The 3D stereoscopic renderings we have been creating of late aren't actually that new at all as a recent visit to Oxford's Museum of the History of Science made very clear.
Stereoscopic rendering essentially involves creating an image for each eye to see. Our eyes are about 60 or 70mm apart from each other. Normally, when we are looking at an image on the screen or on printed media, both eyes are looking at the exact same thing. Although - for an architectural visualisation at least - the rendered image was created from a 3D model, the print is very definitely flat. Depth information in the image - the cues that help the viewer ascertain the three dimensionality - are in part derived from learned perceptions of perspective, light and shade. To enhance the 3D look of a given image, we use various artistic techniques to exaggerate certain depth cues, such as distant haze and saturation. We also make creative use of lighting to help key elements of the composition pop out of the page.
All these sorts of 'tricks' help reinforce the believability of an image and the understanding of the development.
Now, to really perceive depth in an image, each eye needs to see it's own version of the scene, just as we see the world in real life. We do this by creating two separate renders, one for each eye, 65mm apart. To enable the viewer to see this 3D effect, we use Google Cardboard devices, or better still, the Gear VR.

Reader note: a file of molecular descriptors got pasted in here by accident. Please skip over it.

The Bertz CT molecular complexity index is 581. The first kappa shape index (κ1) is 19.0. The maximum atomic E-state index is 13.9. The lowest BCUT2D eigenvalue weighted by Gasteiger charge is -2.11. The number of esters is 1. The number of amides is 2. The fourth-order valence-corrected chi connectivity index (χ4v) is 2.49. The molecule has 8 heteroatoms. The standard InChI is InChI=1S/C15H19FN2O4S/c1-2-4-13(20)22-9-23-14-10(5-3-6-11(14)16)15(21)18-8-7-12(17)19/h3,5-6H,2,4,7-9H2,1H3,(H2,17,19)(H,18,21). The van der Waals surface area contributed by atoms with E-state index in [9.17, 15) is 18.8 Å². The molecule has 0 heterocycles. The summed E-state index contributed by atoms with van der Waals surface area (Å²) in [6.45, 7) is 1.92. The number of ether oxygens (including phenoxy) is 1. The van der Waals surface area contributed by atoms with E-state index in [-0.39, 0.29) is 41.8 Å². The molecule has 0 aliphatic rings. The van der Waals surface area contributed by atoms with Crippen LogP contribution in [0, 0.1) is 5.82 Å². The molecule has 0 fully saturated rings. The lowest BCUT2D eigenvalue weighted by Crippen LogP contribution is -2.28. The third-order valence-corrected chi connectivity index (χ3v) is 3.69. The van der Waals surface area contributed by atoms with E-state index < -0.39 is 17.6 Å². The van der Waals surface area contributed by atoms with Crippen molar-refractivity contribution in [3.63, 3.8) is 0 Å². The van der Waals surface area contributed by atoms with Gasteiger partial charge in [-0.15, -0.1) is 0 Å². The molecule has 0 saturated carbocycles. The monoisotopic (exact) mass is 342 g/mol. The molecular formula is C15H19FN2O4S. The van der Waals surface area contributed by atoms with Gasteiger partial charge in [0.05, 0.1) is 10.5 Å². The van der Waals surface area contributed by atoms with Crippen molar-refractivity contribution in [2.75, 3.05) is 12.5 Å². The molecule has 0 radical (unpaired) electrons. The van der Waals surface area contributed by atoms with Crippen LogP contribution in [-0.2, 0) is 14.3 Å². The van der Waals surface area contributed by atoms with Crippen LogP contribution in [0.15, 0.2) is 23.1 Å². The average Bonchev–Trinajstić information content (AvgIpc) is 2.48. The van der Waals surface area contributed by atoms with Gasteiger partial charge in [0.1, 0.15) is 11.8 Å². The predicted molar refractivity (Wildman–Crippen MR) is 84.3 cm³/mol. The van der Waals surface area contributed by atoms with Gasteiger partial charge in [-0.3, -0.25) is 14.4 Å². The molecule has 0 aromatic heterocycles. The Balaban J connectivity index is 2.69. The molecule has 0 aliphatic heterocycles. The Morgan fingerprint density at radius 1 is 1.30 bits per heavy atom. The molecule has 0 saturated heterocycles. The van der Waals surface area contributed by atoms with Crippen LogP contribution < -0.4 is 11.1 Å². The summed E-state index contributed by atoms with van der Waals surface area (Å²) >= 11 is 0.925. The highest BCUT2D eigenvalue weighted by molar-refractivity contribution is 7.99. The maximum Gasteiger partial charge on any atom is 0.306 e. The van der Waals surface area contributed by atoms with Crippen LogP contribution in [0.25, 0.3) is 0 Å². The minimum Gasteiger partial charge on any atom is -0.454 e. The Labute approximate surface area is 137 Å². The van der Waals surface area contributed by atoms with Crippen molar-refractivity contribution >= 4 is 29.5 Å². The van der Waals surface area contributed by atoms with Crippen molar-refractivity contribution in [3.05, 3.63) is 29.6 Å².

As leading edge as the Gear VR is, the idea has been around for a long time: since the early days of photography in fact. At the Museum of the History of Science in Oxford, adjacent to displays of technical, optical equipment such as telescopes, microscopes and binoculars, sits an entire cabinet of early 3D cameras. Many were designed and created as novelty items, but the vast majority of them are solid pieces of hardware, made from materials such as brass and hardwood. A number of them had serious military uses, such as stereo map reading during the war to help determine the lay of the land for bombing raids.
It is well worth a trip to the museum if you get the opportunity: next to the case of 3D cameras is a blackboard with Einstein's very own, handwritten equations scrawled across. This is worth the journey alone if you ask me!
To discuss stereoscopic renders for your next visualisation project or see examples, please get in touch. They are incredibly powerful ways to take architectural visualisation into another dimension.